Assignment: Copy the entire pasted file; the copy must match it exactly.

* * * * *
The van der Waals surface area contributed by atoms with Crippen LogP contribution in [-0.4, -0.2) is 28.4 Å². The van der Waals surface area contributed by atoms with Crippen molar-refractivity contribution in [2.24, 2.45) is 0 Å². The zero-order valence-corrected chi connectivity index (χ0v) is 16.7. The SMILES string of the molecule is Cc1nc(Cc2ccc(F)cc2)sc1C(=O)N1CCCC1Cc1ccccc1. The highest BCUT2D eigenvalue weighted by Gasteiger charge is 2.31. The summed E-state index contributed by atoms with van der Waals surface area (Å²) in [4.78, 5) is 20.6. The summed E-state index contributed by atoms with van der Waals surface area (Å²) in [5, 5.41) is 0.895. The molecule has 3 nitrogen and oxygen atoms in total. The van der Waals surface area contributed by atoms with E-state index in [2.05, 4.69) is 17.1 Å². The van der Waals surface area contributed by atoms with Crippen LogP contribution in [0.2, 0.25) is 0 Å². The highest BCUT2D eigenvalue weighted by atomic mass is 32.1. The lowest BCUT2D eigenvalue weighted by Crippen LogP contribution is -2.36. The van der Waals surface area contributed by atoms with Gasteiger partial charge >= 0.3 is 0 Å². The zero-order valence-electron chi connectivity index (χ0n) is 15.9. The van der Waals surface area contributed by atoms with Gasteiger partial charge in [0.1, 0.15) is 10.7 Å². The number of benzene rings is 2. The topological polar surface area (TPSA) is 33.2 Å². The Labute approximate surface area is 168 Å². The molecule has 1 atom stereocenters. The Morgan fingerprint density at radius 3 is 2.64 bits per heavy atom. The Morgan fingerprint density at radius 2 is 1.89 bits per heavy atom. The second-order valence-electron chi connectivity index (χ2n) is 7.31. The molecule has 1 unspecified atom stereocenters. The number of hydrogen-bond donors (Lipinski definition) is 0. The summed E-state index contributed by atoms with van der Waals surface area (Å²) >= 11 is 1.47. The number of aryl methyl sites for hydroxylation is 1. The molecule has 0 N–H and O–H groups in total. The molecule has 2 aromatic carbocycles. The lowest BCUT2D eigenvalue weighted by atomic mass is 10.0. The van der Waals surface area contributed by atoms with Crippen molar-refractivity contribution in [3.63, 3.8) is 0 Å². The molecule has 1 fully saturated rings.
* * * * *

The van der Waals surface area contributed by atoms with Crippen LogP contribution in [-0.4, -0.2) is 28.4 Å². The van der Waals surface area contributed by atoms with Crippen molar-refractivity contribution in [2.24, 2.45) is 0 Å². The zero-order valence-corrected chi connectivity index (χ0v) is 16.7. The SMILES string of the molecule is Cc1nc(Cc2ccc(F)cc2)sc1C(=O)N1CCCC1Cc1ccccc1. The highest BCUT2D eigenvalue weighted by Gasteiger charge is 2.31. The summed E-state index contributed by atoms with van der Waals surface area (Å²) in [4.78, 5) is 20.6. The summed E-state index contributed by atoms with van der Waals surface area (Å²) in [5, 5.41) is 0.895. The molecule has 3 nitrogen and oxygen atoms in total. The van der Waals surface area contributed by atoms with E-state index in [2.05, 4.69) is 17.1 Å². The van der Waals surface area contributed by atoms with Crippen LogP contribution in [0.2, 0.25) is 0 Å². The highest BCUT2D eigenvalue weighted by atomic mass is 32.1. The lowest BCUT2D eigenvalue weighted by Crippen LogP contribution is -2.36. The van der Waals surface area contributed by atoms with Gasteiger partial charge >= 0.3 is 0 Å². The zero-order valence-electron chi connectivity index (χ0n) is 15.9. The van der Waals surface area contributed by atoms with Gasteiger partial charge in [0.1, 0.15) is 10.7 Å². The number of benzene rings is 2. The topological polar surface area (TPSA) is 33.2 Å². The Labute approximate surface area is 168 Å². The molecule has 1 atom stereocenters. The Morgan fingerprint density at radius 3 is 2.64 bits per heavy atom. The Morgan fingerprint density at radius 2 is 1.89 bits per heavy atom. The second-order valence-electron chi connectivity index (χ2n) is 7.31. The molecule has 1 unspecified atom stereocenters. The number of hydrogen-bond donors (Lipinski definition) is 0. The summed E-state index contributed by atoms with van der Waals surface area (Å²) >= 11 is 1.47. The number of aryl methyl sites for hydroxylation is 1. The molecule has 0 N–H and O–H groups in total. The molecule has 2 aromatic carbocycles. The lowest BCUT2D eigenvalue weighted by atomic mass is 10.0. The van der Waals surface area contributed by atoms with Crippen molar-refractivity contribution in [3.63, 3.8) is 0 Å². The molecule has 1 fully saturated rings.